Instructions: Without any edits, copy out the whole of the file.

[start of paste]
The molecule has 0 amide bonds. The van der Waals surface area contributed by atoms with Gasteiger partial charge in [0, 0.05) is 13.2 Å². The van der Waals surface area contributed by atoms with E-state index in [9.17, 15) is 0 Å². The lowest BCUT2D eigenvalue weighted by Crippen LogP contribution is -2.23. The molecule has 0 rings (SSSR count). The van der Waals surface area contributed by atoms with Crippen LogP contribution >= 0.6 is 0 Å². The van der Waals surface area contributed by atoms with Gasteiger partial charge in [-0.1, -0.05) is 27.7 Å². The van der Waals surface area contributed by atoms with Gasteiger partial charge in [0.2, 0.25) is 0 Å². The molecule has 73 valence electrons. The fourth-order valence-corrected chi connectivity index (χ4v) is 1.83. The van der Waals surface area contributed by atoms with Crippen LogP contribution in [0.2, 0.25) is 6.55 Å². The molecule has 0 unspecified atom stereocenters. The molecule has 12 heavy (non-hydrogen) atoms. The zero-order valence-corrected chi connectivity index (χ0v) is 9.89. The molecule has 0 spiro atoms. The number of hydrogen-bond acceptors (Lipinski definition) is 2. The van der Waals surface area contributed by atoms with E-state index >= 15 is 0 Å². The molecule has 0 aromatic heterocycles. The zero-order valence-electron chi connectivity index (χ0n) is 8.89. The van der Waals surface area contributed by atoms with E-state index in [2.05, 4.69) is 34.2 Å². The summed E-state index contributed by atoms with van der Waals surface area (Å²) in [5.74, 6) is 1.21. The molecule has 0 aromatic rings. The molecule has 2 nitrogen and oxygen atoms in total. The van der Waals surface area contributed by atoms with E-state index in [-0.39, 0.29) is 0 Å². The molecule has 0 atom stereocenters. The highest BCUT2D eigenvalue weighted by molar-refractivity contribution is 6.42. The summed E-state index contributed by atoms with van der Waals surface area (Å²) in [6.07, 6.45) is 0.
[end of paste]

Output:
The molecule has 0 amide bonds. The van der Waals surface area contributed by atoms with Gasteiger partial charge in [0, 0.05) is 13.2 Å². The van der Waals surface area contributed by atoms with E-state index in [9.17, 15) is 0 Å². The lowest BCUT2D eigenvalue weighted by Crippen LogP contribution is -2.23. The molecule has 0 rings (SSSR count). The van der Waals surface area contributed by atoms with Crippen LogP contribution >= 0.6 is 0 Å². The van der Waals surface area contributed by atoms with Gasteiger partial charge in [-0.1, -0.05) is 27.7 Å². The van der Waals surface area contributed by atoms with Gasteiger partial charge in [0.2, 0.25) is 0 Å². The molecule has 73 valence electrons. The fourth-order valence-corrected chi connectivity index (χ4v) is 1.83. The van der Waals surface area contributed by atoms with Crippen LogP contribution in [0.2, 0.25) is 6.55 Å². The molecule has 0 unspecified atom stereocenters. The molecule has 12 heavy (non-hydrogen) atoms. The zero-order valence-corrected chi connectivity index (χ0v) is 9.89. The molecule has 0 spiro atoms. The number of hydrogen-bond acceptors (Lipinski definition) is 2. The van der Waals surface area contributed by atoms with E-state index >= 15 is 0 Å². The molecule has 0 aromatic heterocycles. The zero-order valence-electron chi connectivity index (χ0n) is 8.89. The van der Waals surface area contributed by atoms with E-state index in [2.05, 4.69) is 34.2 Å². The summed E-state index contributed by atoms with van der Waals surface area (Å²) in [5.74, 6) is 1.21. The molecule has 0 aromatic rings. The molecule has 2 nitrogen and oxygen atoms in total. The van der Waals surface area contributed by atoms with E-state index in [-0.39, 0.29) is 0 Å². The molecule has 0 atom stereocenters. The highest BCUT2D eigenvalue weighted by molar-refractivity contribution is 6.42. The summed E-state index contributed by atoms with van der Waals surface area (Å²) in [6.07, 6.45) is 0.